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Old 01-30-2011, 03:00 PM   #11
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I bottle in grolsh bottles a lot and love them too. The 375ml champagne bottles I have not found in amber/brown or black except for the ones that Russian River and Port Brewing use. All the rest are green. Just bottle in the green if you want that size and that presentation but keep them in the box the bottles came in if you buy them.

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Old 02-07-2011, 06:03 PM   #12
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Update: We opened the bottle that I referred to in the initial post. It seemed to be a long way from actually expelling the cork. It still took quite a bit of pressure to get the cork from the bottle. Have your glass ready tho, cause this thing over flowed upon opening. i reckon this is not ideal as we had no plans of spraying anyone with the beer as you might a loaded champaigne bottle. FYI, we bottled in beer bottles and sealed them with wine corks. We did not use wine bottles and would not due to the concern that they would not hold the pressures required.

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Old 02-07-2011, 09:02 PM   #13
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What do you mean you are using belgian AND 750s? Are you using 750s that are NOT belgian/champagne type?

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Old 02-08-2011, 02:10 AM   #14
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Learn saber service, great party trick!

We weren't able to graduate from wine and beer at the culinary without being able to demonstrate this properly.

(this is dangerous, you probably shouldn't really do this, especially if you like to sue people)

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Old 02-08-2011, 02:21 AM   #15
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Originally Posted by noodledancer77 View Post
1. this bigger beer took longer to bottle condition than i anticipated. my cousin thought it would be done in a week...my reading on this forum convinced me otherwise. We them after two weeks and a month and they were not done at either time.
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lol @ your cousin

3 weeks @ 70 is the general rule of thumb that gets thrown around here a lot, but not for a beer as big as your porter.
3 weeks @ 70F minimum is a rule of thumb for bottle CARBONATION. Bottle CONDITIONING is something else alltogether and can take much longer than carbonation.
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Old 02-08-2011, 02:21 AM   #16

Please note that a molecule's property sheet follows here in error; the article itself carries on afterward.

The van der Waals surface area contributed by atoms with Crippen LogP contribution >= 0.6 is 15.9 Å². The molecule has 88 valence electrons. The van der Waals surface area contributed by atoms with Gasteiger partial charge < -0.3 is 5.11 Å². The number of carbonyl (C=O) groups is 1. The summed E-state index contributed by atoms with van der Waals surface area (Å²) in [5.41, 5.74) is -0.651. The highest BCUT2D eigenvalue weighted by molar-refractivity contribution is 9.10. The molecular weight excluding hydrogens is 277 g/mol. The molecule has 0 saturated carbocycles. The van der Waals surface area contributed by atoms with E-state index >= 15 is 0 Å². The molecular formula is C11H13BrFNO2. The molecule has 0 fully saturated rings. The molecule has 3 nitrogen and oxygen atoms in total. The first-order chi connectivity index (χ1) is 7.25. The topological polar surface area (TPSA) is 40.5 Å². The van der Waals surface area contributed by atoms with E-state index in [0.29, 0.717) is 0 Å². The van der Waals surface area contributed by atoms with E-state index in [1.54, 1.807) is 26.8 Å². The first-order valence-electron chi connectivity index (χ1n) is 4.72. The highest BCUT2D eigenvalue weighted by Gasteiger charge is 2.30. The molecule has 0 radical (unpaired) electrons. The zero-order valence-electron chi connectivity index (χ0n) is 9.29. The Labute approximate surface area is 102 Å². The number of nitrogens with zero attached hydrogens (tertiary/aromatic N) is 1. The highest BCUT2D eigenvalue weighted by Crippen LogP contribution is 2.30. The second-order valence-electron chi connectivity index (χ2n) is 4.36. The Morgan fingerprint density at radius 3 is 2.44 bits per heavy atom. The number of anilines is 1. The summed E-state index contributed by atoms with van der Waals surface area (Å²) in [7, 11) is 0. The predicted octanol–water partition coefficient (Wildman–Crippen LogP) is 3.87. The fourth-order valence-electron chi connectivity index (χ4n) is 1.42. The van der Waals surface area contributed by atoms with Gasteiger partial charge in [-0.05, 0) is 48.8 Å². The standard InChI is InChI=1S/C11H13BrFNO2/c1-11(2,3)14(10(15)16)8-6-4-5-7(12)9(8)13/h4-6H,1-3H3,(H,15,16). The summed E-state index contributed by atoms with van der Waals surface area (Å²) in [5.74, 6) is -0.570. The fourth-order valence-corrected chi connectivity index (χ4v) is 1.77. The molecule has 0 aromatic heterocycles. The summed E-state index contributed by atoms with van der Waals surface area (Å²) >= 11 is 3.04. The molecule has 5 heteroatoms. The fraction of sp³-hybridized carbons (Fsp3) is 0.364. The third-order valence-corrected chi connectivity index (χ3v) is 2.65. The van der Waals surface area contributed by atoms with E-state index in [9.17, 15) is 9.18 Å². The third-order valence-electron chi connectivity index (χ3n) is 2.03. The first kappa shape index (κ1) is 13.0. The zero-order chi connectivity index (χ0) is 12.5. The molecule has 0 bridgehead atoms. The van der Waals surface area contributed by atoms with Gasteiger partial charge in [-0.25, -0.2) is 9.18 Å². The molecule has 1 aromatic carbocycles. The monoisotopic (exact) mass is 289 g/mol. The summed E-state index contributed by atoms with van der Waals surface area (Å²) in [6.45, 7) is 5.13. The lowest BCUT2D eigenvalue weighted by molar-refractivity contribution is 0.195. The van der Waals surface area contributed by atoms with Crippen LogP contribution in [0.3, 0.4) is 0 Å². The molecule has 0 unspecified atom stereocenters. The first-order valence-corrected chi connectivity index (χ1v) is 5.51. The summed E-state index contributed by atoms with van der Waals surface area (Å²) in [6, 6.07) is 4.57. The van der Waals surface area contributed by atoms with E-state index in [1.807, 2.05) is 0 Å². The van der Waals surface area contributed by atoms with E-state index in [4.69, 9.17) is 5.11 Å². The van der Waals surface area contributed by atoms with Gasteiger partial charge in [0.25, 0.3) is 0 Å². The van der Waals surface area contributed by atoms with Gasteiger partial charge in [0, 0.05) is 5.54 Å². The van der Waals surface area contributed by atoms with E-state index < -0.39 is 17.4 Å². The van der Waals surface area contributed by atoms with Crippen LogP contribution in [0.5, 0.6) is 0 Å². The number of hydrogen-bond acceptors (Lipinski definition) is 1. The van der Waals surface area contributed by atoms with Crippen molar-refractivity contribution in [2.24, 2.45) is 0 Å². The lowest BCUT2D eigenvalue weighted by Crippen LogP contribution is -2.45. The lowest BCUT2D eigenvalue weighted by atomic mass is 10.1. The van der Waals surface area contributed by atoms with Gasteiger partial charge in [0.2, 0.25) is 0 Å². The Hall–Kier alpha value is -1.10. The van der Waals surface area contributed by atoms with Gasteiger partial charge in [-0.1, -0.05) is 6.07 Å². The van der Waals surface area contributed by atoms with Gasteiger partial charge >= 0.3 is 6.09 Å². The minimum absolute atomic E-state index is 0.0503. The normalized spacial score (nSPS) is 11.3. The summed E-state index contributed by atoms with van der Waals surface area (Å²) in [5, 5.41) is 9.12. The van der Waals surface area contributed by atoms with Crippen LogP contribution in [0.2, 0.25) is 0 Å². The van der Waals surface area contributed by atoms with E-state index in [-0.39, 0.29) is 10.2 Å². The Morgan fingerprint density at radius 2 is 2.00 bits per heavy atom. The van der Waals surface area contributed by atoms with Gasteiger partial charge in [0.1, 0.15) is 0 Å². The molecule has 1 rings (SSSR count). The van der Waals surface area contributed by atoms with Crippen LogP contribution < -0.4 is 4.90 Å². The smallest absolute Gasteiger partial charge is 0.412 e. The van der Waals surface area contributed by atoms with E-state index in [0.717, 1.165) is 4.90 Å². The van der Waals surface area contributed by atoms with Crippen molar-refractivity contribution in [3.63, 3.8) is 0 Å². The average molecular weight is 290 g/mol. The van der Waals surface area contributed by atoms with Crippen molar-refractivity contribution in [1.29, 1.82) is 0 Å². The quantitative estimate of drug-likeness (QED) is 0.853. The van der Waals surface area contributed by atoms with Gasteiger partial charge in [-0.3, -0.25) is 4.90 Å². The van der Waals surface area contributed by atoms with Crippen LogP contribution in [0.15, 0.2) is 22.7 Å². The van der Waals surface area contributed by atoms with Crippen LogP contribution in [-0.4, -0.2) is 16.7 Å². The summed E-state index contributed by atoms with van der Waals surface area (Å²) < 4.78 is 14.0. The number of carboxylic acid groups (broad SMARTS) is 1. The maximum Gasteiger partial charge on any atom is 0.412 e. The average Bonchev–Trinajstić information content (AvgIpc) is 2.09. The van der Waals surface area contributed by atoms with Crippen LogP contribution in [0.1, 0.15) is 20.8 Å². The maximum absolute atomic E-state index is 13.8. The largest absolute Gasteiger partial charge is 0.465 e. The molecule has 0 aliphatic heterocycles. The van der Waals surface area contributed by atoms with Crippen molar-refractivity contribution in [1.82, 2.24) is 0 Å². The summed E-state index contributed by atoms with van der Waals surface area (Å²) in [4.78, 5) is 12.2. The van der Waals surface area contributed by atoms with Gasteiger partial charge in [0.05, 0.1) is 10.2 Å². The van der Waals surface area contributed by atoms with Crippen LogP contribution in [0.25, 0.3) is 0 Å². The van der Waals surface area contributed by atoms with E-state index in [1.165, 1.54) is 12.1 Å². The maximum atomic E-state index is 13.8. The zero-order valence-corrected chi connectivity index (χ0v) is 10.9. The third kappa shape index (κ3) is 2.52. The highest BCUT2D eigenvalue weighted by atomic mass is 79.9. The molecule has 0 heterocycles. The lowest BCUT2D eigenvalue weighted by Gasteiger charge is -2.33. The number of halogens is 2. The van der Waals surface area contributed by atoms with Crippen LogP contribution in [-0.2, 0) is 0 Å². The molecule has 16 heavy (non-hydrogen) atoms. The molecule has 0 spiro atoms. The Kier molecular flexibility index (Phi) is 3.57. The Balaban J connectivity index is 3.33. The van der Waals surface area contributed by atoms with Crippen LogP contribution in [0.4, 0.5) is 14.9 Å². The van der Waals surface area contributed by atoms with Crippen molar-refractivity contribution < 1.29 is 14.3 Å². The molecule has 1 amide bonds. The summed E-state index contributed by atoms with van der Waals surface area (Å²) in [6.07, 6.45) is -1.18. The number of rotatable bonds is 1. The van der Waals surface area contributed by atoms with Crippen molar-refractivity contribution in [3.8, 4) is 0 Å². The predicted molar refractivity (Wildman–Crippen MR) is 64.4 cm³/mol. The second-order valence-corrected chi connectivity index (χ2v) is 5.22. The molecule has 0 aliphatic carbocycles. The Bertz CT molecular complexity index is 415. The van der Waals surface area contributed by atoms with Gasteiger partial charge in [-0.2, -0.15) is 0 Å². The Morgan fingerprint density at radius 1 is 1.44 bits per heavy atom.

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What do you mean you are using belgian AND 750s? Are you using 750s that are NOT belgian/champagne type?
I was worried about the same thing.
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Old 02-08-2011, 01:12 PM   #17
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No, the 750s I refer to are champagne type bottles. Actually, they are the bottles that Boulevard Brewing Company uses for the beers that they offer in 750ml bottles. Rye on Rye, and long strange tripel are examples.

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Old 02-08-2011, 01:33 PM   #18
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I bottled a sparkling mead in Champagne bottles with plastic corks and wire cages... some clear bottles took regular caps so I capped those. Figured carbonation for 3.5 vols and let er rip.

I went to open a corked bottle New Years eve, as soon as I loosened the cage the thing blew and nearly put a hole in my in-laws ceiling... The bottle was ice cold, no foam over, just a ton of pressure... so be careful

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Old 02-08-2011, 02:18 PM   #19
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Originally Posted by noodledancer77 View Post
Update: We opened the bottle that I referred to in the initial post. It seemed to be a long way from actually expelling the cork. It still took quite a bit of pressure to get the cork from the bottle. Have your glass ready tho, cause this thing over flowed upon opening. i reckon this is not ideal as we had no plans of spraying anyone with the beer as you might a loaded champaigne bottle. FYI, we bottled in beer bottles and sealed them with wine corks. We did not use wine bottles and would not due to the concern that they would not hold the pressures required.
Wine corks aren't held in by the sealing wax- you should definitely have cages!
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Old 02-08-2011, 07:41 PM   #20
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Wine corks aren't held in by the sealing wax- you should definitely have cages!
Absolutely. This was intended as an experiment knowing full well the danger involved. The wax was used as an attempt to keep gases from passing thru the cork. It also makes a nice presentation. Of course, a pretty sealed wax bottle doesn't go very far when you've got cork embedded in your forehead.
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